CFO Chats: Lease Products Options

by Bill Bosco Monitor 101+ 2023
In the second edition of CFO Chats, a column by Bill Bosco, president of Leasing 101, Bosco outlines a conversation between a sales person and a CFO that’s considering stopping leasing to improve their company’s earnings before interest, taxes, depreciation and amortization (EBITDA).

Bill Bosco,
Leasing 101

This continued Monitor column is another slice in the life of a leasing sales person. It is a fictitious sales call between a leasing sales person and a CFO prospect. This could be a face-to-face sales call or a quick phone call to see how the customer is doing and if there are any new problems the CFO is facing or new projects that may spell new business for the lessor.

Since they may only face large financing decisions a few times a year, CFOs don’t usually know the array of leasing products available to them, so sales people need to know how to probe, solve problems and offer the structure that best serves the customer’s needs. Leasing sales people also need to understand corporate finance and financial reporting issues that concern CFOs.

So here we go with our second CFO Chat.

Leasing Sales Person: Good morning, I am the new sales person with BankLeaseCo and would like to talk about financing your capex. How are things going?

CFO: This month I’m financing this year’s replacements for our delivery truck fleet. It is $2 million in size and I am thinking of borrowing to buy instead of continuing to lease.

Leasing Sales Person: Why are you stopping leasing?

CFO: We are trying to improve our EBITDA, and the synthetic lease we were using to finance the fleet is an operating lease, which hurts EBITDA. The lease rent is a deduction from EBITDA, whereas if I borrow to buy, the interest and depreciation are “below the line” for EBITDA purposes. The truck manufacturer’s captive gave us a proposal for a 6% five-year loan with a 20% balloon. Since the new lease accounting rules capitalize operating leases on balance sheet, I don’t see the difference between a capitalized lease versus a loan.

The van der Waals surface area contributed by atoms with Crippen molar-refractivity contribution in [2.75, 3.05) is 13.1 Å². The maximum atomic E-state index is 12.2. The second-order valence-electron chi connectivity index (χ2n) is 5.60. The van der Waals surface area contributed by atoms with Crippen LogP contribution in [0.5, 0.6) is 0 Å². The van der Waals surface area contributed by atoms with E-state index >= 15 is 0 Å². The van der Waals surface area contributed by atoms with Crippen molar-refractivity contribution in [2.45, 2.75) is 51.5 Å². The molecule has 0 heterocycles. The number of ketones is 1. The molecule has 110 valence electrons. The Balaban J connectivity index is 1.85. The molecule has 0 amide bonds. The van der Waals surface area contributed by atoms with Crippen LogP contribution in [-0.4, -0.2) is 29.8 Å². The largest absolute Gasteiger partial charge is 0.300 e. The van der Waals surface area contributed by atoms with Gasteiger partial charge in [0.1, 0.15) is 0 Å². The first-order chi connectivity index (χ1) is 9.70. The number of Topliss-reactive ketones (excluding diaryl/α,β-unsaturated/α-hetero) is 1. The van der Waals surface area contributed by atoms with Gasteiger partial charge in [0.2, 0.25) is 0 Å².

Leasing Sales Person: It’s true that the loan will improve your EBITDA, but the financial reporting treatment of a borrowing to buy will hurt other key measures like return on assets (ROA), return on equity (ROE), earnings per share (EPS) and return on invested capital (ROIC) when compared to the financial reporting impact of an operating lease. The operating lease capitalizes at significantly less than 100% of the asset cost, and its P&L cost is level rather than front loaded as with a loan. You might consider running proforma financials on the two options. I personally favor earnings over EBITDA as a financial measure. If you still think EBITDA is important enough to sacrifice earnings, there is another lease option, namely a synthetic finance lease that will allow you to have control of the trucks through purchase options and should be more attractive from a financial presentation perspective than borrowing to buy. It will not cost you any more, as the financing rates are the same. I can help you run proforma financials on all three options.

CFO: That all sounds like a great idea, but can you explain this synthetic finance lease and its benefits?

Leasing Sales Person: I can’t reveal the full structure unless you hire me, but I can structure a synthetic finance lease to match the average life of the loan proposal. It would capitalize at $1.7 million, or 85.2%, of the cost of the trucks, and the imputed interest and amortization of the asset would be EBITDA favorable below the line. The 14.8% reduction in reported assets versus the loan option will improve ROA and ROIC and should reduce the need to hold the full amount of equity capital to support the assets.

CFO: OK, let’s work together on the comparative analysis. How do I know which lease product is the right one for my company, and how to I get the right product?

Leasing Sales Person: I don’t expect you to be an expert in lease products. We are relationship minded at BankLeasCo and have a full lease product line. There are four basic lease types that deal with financial reporting and IRS tax issues. My goal is to give you advice as well as financing. When you have the time, I would like to schedule a presentation on why companies lease and the benefits of the various lease structures available to you as our customer.

CFO: Great, I will schedule it for next week.

ABOUT THE AUTHOR: Bill Bosco is the president of Leasing 101, a lease consulting company. Bosco has nearly 50 years’ experience in the leasing industry. His areas of expertise are accounting, tax, financial analysis, structuring and training. He was on the Equipment Leasing and Finance Association’s accounting committee from 1988 to 2017 and was chairman for 10 years. He is a frequent author and speaker on leasing topics. He was selected to the FASB/IASB Lease Project working group. He can be reached at

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